• Dopamine replacement: Levodopa (highly effective and usual agent of choice for most)
  • Dopamine receptor agonist: Pramipexole, ropinirole, rotigotine patch
  • COMT inhibitors:
    • Entacapone: extends the duration of action of levodopa
    • Opicapone: high binding affinity with the COMT enzyme and strong inhibition over 24 hours – promising data
  • MAO-B inhibitors: Rasagiline, selegiline, safinamide; for early monotherapy and as an add-on to extend the duration of action of levodopa


  • Anticholinergics: Benztropine; trihexyphenidyl-rarely used but may help tremor-dominant conditions
  • Antiglutaminergic: Amantadine (most helpful as a treatment for dyskinesia but can have mild antiparkinsonian effects)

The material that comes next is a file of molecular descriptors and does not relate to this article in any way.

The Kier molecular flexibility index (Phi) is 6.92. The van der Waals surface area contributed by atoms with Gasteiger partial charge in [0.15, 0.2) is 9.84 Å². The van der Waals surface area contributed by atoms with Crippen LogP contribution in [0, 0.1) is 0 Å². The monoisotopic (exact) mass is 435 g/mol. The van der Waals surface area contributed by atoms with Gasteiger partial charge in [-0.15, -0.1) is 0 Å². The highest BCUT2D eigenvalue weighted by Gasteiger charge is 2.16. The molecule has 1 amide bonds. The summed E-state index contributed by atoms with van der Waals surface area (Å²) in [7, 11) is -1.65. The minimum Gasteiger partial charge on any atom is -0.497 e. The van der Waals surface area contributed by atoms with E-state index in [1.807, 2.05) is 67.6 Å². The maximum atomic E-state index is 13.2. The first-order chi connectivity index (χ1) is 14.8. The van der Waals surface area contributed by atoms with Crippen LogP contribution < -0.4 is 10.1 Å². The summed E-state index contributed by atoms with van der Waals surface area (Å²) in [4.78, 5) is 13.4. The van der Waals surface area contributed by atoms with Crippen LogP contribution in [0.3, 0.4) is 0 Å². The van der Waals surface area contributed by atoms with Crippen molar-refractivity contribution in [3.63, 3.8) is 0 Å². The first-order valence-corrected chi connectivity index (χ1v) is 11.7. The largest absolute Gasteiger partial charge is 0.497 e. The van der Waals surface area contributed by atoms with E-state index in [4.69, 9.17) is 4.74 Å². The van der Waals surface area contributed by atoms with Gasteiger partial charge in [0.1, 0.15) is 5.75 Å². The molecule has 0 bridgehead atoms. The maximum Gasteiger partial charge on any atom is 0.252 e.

Other agents for non-motor symptoms:

  • Low dose atypical neuroleptic: (serotonin/dopamine antagonist): Quetiapine and clozapine (with CBC monitoring) for visual hallucinations and psychosis

Note: Typical neuroleptics e.g. haloperidol should not be used in PD due to the risk of worsening motor function, atypical neuroleptics e.g. olanzapine and risperidone should be used cautiously.

  • Clonazepam/lorazepam-may be useful in associated sleep disorders e.g. REM sleep behaviour disorder (RBD), and anxiety
  • Antidepressants: Tricyclics and SSRI, for anxiety and depression
  • Melatonin-for insomnia, and RBD
  • Anticholinergics e.g. oxybutynin-for overactive bladder syndrome
  • Stool softeners and laxatives-for constipation
  • Analgesic use as required for musculoskeletal discomfort